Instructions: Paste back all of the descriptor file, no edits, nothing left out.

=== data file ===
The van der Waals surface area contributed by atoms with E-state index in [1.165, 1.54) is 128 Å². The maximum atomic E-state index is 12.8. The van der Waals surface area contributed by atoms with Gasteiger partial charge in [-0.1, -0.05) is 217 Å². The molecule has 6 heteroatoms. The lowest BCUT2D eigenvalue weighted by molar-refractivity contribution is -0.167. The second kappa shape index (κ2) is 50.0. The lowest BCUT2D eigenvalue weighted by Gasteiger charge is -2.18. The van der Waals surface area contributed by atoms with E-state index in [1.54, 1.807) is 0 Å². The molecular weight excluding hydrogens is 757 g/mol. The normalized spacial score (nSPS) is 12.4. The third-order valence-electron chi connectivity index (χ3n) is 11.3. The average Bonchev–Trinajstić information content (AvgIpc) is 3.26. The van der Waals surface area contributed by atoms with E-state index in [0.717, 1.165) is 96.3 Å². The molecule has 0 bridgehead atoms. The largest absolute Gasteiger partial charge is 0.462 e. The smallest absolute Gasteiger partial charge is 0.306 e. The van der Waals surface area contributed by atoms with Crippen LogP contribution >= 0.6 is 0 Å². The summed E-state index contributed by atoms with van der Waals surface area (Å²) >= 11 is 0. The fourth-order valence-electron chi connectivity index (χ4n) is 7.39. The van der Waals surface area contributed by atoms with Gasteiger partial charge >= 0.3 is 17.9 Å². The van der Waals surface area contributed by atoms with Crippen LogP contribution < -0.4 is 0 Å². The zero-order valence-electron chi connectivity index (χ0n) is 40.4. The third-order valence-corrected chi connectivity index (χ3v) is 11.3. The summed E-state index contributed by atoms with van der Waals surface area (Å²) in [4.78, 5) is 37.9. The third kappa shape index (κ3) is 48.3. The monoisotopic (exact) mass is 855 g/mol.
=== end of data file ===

The van der Waals surface area contributed by atoms with E-state index in [1.165, 1.54) is 128 Å². The maximum atomic E-state index is 12.8. The van der Waals surface area contributed by atoms with Gasteiger partial charge in [-0.1, -0.05) is 217 Å². The molecule has 6 heteroatoms. The lowest BCUT2D eigenvalue weighted by molar-refractivity contribution is -0.167. The second kappa shape index (κ2) is 50.0. The lowest BCUT2D eigenvalue weighted by Gasteiger charge is -2.18. The van der Waals surface area contributed by atoms with E-state index in [1.54, 1.807) is 0 Å². The molecular weight excluding hydrogens is 757 g/mol. The normalized spacial score (nSPS) is 12.4. The third-order valence-electron chi connectivity index (χ3n) is 11.3. The average Bonchev–Trinajstić information content (AvgIpc) is 3.26. The van der Waals surface area contributed by atoms with E-state index in [0.717, 1.165) is 96.3 Å². The molecule has 0 bridgehead atoms. The largest absolute Gasteiger partial charge is 0.462 e. The smallest absolute Gasteiger partial charge is 0.306 e. The van der Waals surface area contributed by atoms with Crippen LogP contribution >= 0.6 is 0 Å². The summed E-state index contributed by atoms with van der Waals surface area (Å²) >= 11 is 0. The fourth-order valence-electron chi connectivity index (χ4n) is 7.39. The van der Waals surface area contributed by atoms with Gasteiger partial charge >= 0.3 is 17.9 Å². The van der Waals surface area contributed by atoms with Crippen LogP contribution < -0.4 is 0 Å². The zero-order valence-electron chi connectivity index (χ0n) is 40.4. The third-order valence-corrected chi connectivity index (χ3v) is 11.3. The summed E-state index contributed by atoms with van der Waals surface area (Å²) in [4.78, 5) is 37.9. The third kappa shape index (κ3) is 48.3. The monoisotopic (exact) mass is 855 g/mol.